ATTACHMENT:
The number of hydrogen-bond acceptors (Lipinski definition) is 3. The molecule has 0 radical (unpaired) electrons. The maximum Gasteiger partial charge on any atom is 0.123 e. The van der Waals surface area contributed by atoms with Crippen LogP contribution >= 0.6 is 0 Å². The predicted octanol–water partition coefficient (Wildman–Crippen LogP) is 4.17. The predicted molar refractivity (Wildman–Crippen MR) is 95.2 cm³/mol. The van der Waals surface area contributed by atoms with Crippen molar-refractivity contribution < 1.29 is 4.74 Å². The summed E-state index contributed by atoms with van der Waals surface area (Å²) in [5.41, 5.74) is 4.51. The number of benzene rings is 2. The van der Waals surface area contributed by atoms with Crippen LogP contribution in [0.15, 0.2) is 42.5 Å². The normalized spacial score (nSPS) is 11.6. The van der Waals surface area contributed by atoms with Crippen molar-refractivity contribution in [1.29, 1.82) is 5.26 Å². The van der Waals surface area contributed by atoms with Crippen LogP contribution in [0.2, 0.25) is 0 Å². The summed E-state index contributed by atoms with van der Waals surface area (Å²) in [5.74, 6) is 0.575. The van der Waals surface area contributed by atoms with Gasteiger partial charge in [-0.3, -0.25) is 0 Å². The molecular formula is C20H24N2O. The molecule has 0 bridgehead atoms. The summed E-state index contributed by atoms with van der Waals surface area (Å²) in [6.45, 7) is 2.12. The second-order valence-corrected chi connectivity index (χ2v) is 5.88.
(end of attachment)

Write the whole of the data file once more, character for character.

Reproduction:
The number of hydrogen-bond acceptors (Lipinski definition) is 3. The molecule has 0 radical (unpaired) electrons. The maximum Gasteiger partial charge on any atom is 0.123 e. The van der Waals surface area contributed by atoms with Crippen LogP contribution >= 0.6 is 0 Å². The predicted octanol–water partition coefficient (Wildman–Crippen LogP) is 4.17. The predicted molar refractivity (Wildman–Crippen MR) is 95.2 cm³/mol. The van der Waals surface area contributed by atoms with Crippen molar-refractivity contribution < 1.29 is 4.74 Å². The summed E-state index contributed by atoms with van der Waals surface area (Å²) in [5.41, 5.74) is 4.51. The number of benzene rings is 2. The van der Waals surface area contributed by atoms with Crippen LogP contribution in [0.15, 0.2) is 42.5 Å². The normalized spacial score (nSPS) is 11.6. The van der Waals surface area contributed by atoms with Crippen molar-refractivity contribution in [1.29, 1.82) is 5.26 Å². The van der Waals surface area contributed by atoms with Crippen LogP contribution in [0.2, 0.25) is 0 Å². The summed E-state index contributed by atoms with van der Waals surface area (Å²) in [5.74, 6) is 0.575. The van der Waals surface area contributed by atoms with Gasteiger partial charge in [-0.3, -0.25) is 0 Å². The molecular formula is C20H24N2O. The molecule has 0 bridgehead atoms. The summed E-state index contributed by atoms with van der Waals surface area (Å²) in [6.45, 7) is 2.12. The second-order valence-corrected chi connectivity index (χ2v) is 5.88.